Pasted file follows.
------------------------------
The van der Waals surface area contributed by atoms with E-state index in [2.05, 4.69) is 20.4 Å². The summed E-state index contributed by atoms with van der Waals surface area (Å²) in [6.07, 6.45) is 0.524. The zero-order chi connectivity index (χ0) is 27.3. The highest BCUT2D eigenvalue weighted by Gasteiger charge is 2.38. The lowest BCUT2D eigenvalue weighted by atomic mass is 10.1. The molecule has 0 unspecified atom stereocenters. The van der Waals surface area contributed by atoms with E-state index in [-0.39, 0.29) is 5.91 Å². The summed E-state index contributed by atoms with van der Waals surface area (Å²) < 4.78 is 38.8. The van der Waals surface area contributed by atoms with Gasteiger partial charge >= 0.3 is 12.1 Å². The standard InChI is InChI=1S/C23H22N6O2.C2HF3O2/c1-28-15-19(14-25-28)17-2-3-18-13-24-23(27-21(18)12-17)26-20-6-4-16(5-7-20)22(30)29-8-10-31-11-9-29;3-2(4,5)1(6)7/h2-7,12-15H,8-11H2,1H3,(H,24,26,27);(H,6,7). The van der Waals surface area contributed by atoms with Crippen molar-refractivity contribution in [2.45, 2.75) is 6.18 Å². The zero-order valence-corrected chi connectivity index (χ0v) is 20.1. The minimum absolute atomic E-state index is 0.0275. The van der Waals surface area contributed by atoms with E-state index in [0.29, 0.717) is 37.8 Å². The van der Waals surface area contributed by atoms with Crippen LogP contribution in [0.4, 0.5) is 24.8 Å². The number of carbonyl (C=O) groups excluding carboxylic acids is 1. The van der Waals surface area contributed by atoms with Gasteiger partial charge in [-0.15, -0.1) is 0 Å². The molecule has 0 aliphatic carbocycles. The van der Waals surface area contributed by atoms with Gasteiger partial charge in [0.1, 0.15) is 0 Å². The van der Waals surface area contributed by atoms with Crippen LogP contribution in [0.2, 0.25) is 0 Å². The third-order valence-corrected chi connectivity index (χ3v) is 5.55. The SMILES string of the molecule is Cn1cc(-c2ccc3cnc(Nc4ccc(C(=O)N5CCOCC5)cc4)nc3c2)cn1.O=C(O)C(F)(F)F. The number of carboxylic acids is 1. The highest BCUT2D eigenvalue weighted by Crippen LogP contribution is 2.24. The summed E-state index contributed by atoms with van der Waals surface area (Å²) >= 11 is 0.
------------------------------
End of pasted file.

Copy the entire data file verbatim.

The van der Waals surface area contributed by atoms with E-state index in [2.05, 4.69) is 20.4 Å². The summed E-state index contributed by atoms with van der Waals surface area (Å²) in [6.07, 6.45) is 0.524. The zero-order chi connectivity index (χ0) is 27.3. The highest BCUT2D eigenvalue weighted by Gasteiger charge is 2.38. The lowest BCUT2D eigenvalue weighted by atomic mass is 10.1. The molecule has 0 unspecified atom stereocenters. The van der Waals surface area contributed by atoms with E-state index in [-0.39, 0.29) is 5.91 Å². The summed E-state index contributed by atoms with van der Waals surface area (Å²) < 4.78 is 38.8. The van der Waals surface area contributed by atoms with Gasteiger partial charge >= 0.3 is 12.1 Å². The standard InChI is InChI=1S/C23H22N6O2.C2HF3O2/c1-28-15-19(14-25-28)17-2-3-18-13-24-23(27-21(18)12-17)26-20-6-4-16(5-7-20)22(30)29-8-10-31-11-9-29;3-2(4,5)1(6)7/h2-7,12-15H,8-11H2,1H3,(H,24,26,27);(H,6,7). The van der Waals surface area contributed by atoms with Crippen molar-refractivity contribution in [2.45, 2.75) is 6.18 Å². The zero-order valence-corrected chi connectivity index (χ0v) is 20.1. The minimum absolute atomic E-state index is 0.0275. The van der Waals surface area contributed by atoms with E-state index in [0.29, 0.717) is 37.8 Å². The van der Waals surface area contributed by atoms with Crippen LogP contribution in [0.4, 0.5) is 24.8 Å². The number of carbonyl (C=O) groups excluding carboxylic acids is 1. The van der Waals surface area contributed by atoms with Gasteiger partial charge in [-0.15, -0.1) is 0 Å². The molecule has 0 aliphatic carbocycles. The van der Waals surface area contributed by atoms with Gasteiger partial charge in [0.1, 0.15) is 0 Å². The van der Waals surface area contributed by atoms with Crippen LogP contribution in [0.2, 0.25) is 0 Å². The third-order valence-corrected chi connectivity index (χ3v) is 5.55. The SMILES string of the molecule is Cn1cc(-c2ccc3cnc(Nc4ccc(C(=O)N5CCOCC5)cc4)nc3c2)cn1.O=C(O)C(F)(F)F. The number of carboxylic acids is 1. The highest BCUT2D eigenvalue weighted by Crippen LogP contribution is 2.24. The summed E-state index contributed by atoms with van der Waals surface area (Å²) >= 11 is 0.